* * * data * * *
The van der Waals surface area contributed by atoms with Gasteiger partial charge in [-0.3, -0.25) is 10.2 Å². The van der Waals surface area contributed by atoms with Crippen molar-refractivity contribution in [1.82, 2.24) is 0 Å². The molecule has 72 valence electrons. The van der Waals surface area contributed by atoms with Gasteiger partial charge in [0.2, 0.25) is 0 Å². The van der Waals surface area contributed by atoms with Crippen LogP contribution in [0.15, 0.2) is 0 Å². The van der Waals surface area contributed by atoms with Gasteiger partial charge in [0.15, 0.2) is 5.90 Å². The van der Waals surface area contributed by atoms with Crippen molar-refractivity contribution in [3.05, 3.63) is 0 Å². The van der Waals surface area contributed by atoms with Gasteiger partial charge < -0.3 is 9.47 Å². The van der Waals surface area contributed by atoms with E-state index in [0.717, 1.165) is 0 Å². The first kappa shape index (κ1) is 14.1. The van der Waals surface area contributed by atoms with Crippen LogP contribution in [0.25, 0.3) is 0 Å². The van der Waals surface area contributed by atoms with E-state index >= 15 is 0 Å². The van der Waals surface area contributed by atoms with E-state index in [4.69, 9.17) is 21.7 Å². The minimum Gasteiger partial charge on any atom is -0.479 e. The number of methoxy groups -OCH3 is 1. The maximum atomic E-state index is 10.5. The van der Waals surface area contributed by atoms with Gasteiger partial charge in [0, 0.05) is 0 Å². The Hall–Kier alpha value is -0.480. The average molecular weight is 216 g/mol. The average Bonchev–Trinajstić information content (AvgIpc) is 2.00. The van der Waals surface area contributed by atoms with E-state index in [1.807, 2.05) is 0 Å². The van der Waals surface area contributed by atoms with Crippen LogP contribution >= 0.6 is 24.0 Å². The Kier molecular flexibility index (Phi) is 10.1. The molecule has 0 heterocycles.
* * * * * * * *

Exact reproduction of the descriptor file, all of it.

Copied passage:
The van der Waals surface area contributed by atoms with Gasteiger partial charge in [-0.3, -0.25) is 10.2 Å². The van der Waals surface area contributed by atoms with Crippen molar-refractivity contribution in [1.82, 2.24) is 0 Å². The molecule has 72 valence electrons. The van der Waals surface area contributed by atoms with Gasteiger partial charge in [0.2, 0.25) is 0 Å². The van der Waals surface area contributed by atoms with Crippen LogP contribution in [0.15, 0.2) is 0 Å². The van der Waals surface area contributed by atoms with Gasteiger partial charge in [0.15, 0.2) is 5.90 Å². The van der Waals surface area contributed by atoms with Crippen molar-refractivity contribution in [3.05, 3.63) is 0 Å². The van der Waals surface area contributed by atoms with Gasteiger partial charge < -0.3 is 9.47 Å². The van der Waals surface area contributed by atoms with E-state index in [0.717, 1.165) is 0 Å². The first kappa shape index (κ1) is 14.1. The van der Waals surface area contributed by atoms with Crippen LogP contribution in [0.25, 0.3) is 0 Å². The van der Waals surface area contributed by atoms with E-state index >= 15 is 0 Å². The van der Waals surface area contributed by atoms with E-state index in [4.69, 9.17) is 21.7 Å². The minimum Gasteiger partial charge on any atom is -0.479 e. The number of methoxy groups -OCH3 is 1. The maximum atomic E-state index is 10.5. The van der Waals surface area contributed by atoms with Gasteiger partial charge in [0, 0.05) is 0 Å². The Hall–Kier alpha value is -0.480. The average molecular weight is 216 g/mol. The average Bonchev–Trinajstić information content (AvgIpc) is 2.00. The van der Waals surface area contributed by atoms with E-state index in [1.807, 2.05) is 0 Å². The van der Waals surface area contributed by atoms with Crippen LogP contribution >= 0.6 is 24.0 Å². The Kier molecular flexibility index (Phi) is 10.1. The molecule has 0 heterocycles.